Maol Chean-Dearg and An Ruadh-Stac Walking

A stunning Munro and an even-more-impressive Corbett sit side-by-side in the high, wild tract of land known as the Coulin forest, in between Strathcarron and Glen Torridon. Both of them thrust up into the Highland sky as improbable rocky crowns. An Ruadh-stac, in particular, looks nigh-on unassailable. But, if you possess the soul of a mountaineer, assail it you must. The contrast between the two is an object-lesson in size not being everything. An Ruadh-Stac falls short of Munro status by twenty-two metres but is the finer sight, at least from this side. Maol Chean-Dearg throws its best face northwards to Glen Torridon, but remains stupendous from any direction. These hills are a fine alternative when the spectacular peaks of Torridon itself are thronged. If the weather is clear, you’ll get staggering views northwards to Liathach, Beinn Alligin and Beinn Eighe with none of the queuing on every rock-step.

A brooding An Ruadh-Stac looming over the dark lochans of  Bealach a Choire Ghairbh  © Norman Hadley
A brooding An Ruadh-Stac looming over the dark lochans of Bealach a Choire Ghairbh
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Detailed description

1
NG9579345069 Set off up the Fionn-abhainn glen. You'll pass a bungalow and gain a good stalkers' track heading upriver. Once you're established on this, it's hard to go wrong. Cross the footbridge over the Fionn-abhainn, then pass the curious memorial to Breton father and son Michel and Alan Conan, the Coire Fionnaraich bothy and the boulder of Clach nan Con-fionn, where Fionn the giant tethered his hounds. Or so it is said.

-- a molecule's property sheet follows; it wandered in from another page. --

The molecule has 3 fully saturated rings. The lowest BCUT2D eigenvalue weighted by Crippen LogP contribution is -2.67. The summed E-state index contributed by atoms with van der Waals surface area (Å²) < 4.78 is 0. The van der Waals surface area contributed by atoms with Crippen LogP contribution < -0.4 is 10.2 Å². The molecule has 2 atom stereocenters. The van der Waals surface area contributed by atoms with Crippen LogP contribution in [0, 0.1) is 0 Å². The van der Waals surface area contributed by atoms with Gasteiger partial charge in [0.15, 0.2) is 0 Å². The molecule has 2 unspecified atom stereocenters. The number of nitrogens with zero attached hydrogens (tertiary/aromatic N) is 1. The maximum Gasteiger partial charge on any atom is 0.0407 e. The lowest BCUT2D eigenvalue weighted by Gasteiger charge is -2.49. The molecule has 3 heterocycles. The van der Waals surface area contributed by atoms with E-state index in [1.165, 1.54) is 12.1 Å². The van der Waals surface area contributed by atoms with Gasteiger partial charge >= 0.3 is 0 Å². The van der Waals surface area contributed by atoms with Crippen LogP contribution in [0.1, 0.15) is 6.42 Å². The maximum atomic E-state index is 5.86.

2
NG9482349011 Turn left at an easily-located junction to pick up a strong set of stalkers' zigzags on striking white gravel.

3
NG9314448806 Get ensconced in the complex col of Bealach a Choire Gharbh with its three radial ridges and three descents; this would not be a good place in mist. Get acquainted with the lie of the land, because this is your first of three visits to this point today. Head northwest up rough slopes to the fine Munro of Maol Chean-Dearg.

4
NG9239949903 Reverse your footsteps down to the bealach. Set off on your second out-and-back expedition heading east-south-east on improbable-looking slabby terrain to the fine summit of An Ruadh-stac. It is scrambly but, in dry weather at least, manageable with care.
An Ruadh-Stac and Maol Chean-Dearg seen from Sgorr Ruadh  © Norman Hadley
An Ruadh-Stac and Maol Chean-Dearg seen from Sgorr Ruadh
© Norman Hadley, Jun 2019

5
NG9213648037 Avoid all temptation to go off-piste, which would plunge you into vast realms of knee-deep bouldery heather, never to be heard from again. Instead, return via the stalkers' tracks whence you came. On the zigzags down from the bealach, your knees will thank you.

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